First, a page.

08-10-2019 08:43 PM
Hi, so I recently got a 1TB SSD from Crucial that will be a replacement for my laptop’s current 128GB SSD (big upgrade, ik). The laptop is a Lenovo Yoga 730 13-inch and both the current and replacement SSDs are M.2 nvme’s. Now, because the Yoga 730 13” only has one slot for an SSD, I was just wondering what the best way was for me to easily and successfully transfer all of the data and the operating system from my current 128GB SSD to the new drive. I've done a little researching into cloning, and that sounds like it may be the most simple way for me to safely get all of my stuff onto the new SSD and having my laptop work just like it did before; I’m mostly unsure about how to deal with moving the laptop’s windows 10 operating system to the new drive and whether I'm risking losing any data in the current, original ssd if I do clone. I also have a 2TB external hard drive ready for use if I need a back up, though I don’t know how to even get my current os (if it’s even possible) backed up to that external drive. Any help with this would be very much appreciated. Also, if cloning is what I should do, where can I go to get a free and secure cloning program to begin the process? The more detailed the advice, the better! Thanks!
08-11-2019 06:06 AM
Welcome to the community.
The Crucial drive should have come with software or a link as to where to get it. There are some white-box drives that don't, but you can still download it: https://www.acronis.com/en-us/promotion/CrucialHD-download/ There are many other companies that make cloning software. It's totally your call as to which one you use. If you already have a backup software suite, you can check to see if it does cloning. Many do.
Before cloning the drive:
This is all in case something goes sideways, which is rare, but your blood pressure will stay down knowing you have a safety net.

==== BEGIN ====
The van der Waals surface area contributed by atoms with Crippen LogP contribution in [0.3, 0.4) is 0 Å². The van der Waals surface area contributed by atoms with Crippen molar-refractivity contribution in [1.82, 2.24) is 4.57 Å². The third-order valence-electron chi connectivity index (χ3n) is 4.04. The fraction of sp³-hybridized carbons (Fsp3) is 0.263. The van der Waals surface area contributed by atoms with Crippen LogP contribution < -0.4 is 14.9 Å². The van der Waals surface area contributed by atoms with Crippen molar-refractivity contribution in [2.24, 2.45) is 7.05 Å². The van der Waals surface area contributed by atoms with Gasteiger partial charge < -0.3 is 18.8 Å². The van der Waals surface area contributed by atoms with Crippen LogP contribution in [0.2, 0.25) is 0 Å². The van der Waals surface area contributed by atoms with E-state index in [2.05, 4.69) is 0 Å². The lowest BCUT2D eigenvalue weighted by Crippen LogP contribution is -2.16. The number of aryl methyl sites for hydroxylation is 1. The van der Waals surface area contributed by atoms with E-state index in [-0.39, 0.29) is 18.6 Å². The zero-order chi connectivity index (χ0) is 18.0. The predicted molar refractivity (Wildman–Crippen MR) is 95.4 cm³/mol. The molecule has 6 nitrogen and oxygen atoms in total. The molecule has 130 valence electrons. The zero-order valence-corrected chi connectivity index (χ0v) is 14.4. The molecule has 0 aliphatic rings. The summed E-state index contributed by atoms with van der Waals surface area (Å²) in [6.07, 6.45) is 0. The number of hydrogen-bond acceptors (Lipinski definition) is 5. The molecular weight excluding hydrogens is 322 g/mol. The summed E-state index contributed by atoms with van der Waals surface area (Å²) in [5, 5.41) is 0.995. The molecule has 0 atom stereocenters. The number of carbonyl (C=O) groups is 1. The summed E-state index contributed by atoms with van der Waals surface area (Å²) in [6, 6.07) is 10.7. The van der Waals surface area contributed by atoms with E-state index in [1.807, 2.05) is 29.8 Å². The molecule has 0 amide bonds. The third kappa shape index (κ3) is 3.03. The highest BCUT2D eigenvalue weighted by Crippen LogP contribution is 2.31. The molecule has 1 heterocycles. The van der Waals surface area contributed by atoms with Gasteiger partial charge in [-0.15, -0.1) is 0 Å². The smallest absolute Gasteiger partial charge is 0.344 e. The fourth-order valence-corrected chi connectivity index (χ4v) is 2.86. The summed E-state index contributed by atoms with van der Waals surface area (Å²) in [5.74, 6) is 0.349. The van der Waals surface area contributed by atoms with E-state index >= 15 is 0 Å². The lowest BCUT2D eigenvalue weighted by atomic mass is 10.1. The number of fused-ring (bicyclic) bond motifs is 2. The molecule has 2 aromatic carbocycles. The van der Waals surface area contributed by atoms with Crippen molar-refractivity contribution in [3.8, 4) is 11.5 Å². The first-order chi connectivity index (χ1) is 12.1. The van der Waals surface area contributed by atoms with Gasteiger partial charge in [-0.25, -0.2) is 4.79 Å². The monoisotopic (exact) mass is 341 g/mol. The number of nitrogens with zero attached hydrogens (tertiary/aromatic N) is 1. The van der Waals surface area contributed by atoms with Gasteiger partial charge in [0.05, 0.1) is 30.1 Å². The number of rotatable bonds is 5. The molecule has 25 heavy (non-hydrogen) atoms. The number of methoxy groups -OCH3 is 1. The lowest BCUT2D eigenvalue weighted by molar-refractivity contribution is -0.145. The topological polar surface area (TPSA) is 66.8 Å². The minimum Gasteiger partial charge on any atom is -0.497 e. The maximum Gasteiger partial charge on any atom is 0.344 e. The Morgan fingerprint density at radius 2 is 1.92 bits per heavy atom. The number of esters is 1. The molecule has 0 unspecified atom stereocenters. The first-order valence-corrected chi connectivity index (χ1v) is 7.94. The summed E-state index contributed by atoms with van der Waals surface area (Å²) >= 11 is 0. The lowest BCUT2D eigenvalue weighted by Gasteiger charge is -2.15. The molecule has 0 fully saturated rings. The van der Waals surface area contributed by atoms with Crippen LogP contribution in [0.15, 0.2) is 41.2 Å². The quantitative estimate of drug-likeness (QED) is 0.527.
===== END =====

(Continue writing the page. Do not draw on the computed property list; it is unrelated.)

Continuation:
You'll need an M.2 enclosure that handles NVMe drives. (Note, these are just examples. I'm not recommending any device over another). Put the new drive in the enclosure, then load the Acronis software, which will likely need to see the Crucial SSD before it'll function. Cloning will move everything over to the new drive. Then shut the computer off, swap in the Crucial and reboot. Windows should know it's still in the same computer and shouldn't bother you for anything,
When I do this, I stick the date on the old drive and put it in my safe. If something goes wrong, I can swap the old drive back in and I'm good to go.
08-11-2019 03:30 PM
Thanks for the detailed reply to start off. So right now I've actually installed a free cloning/imaging program called Macrium Reflect and created an image of my current 256GB SSD onto my 2TB external hard drive. I'm not really sure what the specific differences are between cloning a drive or imaging/taking an image of it, but I decided to image as I got some advice from another forum on the matter and was recommended to do that (from my understanding, taking an image rather than a clone of a drive allows you to continue using the exernal-mediator drive for other things after the whole data transfer process, as opposed to cloning). Anyways, I've done that and also made a rescue USB flash drive using the same Macrium program, though now I'm just wondering how to test (if its possible) the rescue drive I made before actually physically swapping my SSDs; if you happen to know about this at all, I'd be very greatful for any advice/instructions you can provide. Also, in reference to your recommended M.2 Nvme SSD enclosure, is that something that's only required to use if I were to clone my SSD rather than take an image? Right now I don't have that kind of device and wasn't planning on using it for imaging my old SSD to the new one, however if I do indeed need one for my procedure as well then let me know. I was just planning to change SSDs, boot up the laptop from the rescue flash drive (hopefully after verifying it works), and then hooking up my external HD to my laptop to begin transferring the image to the new drive.
Thanks again for the reply
08-11-2019 03:34 PM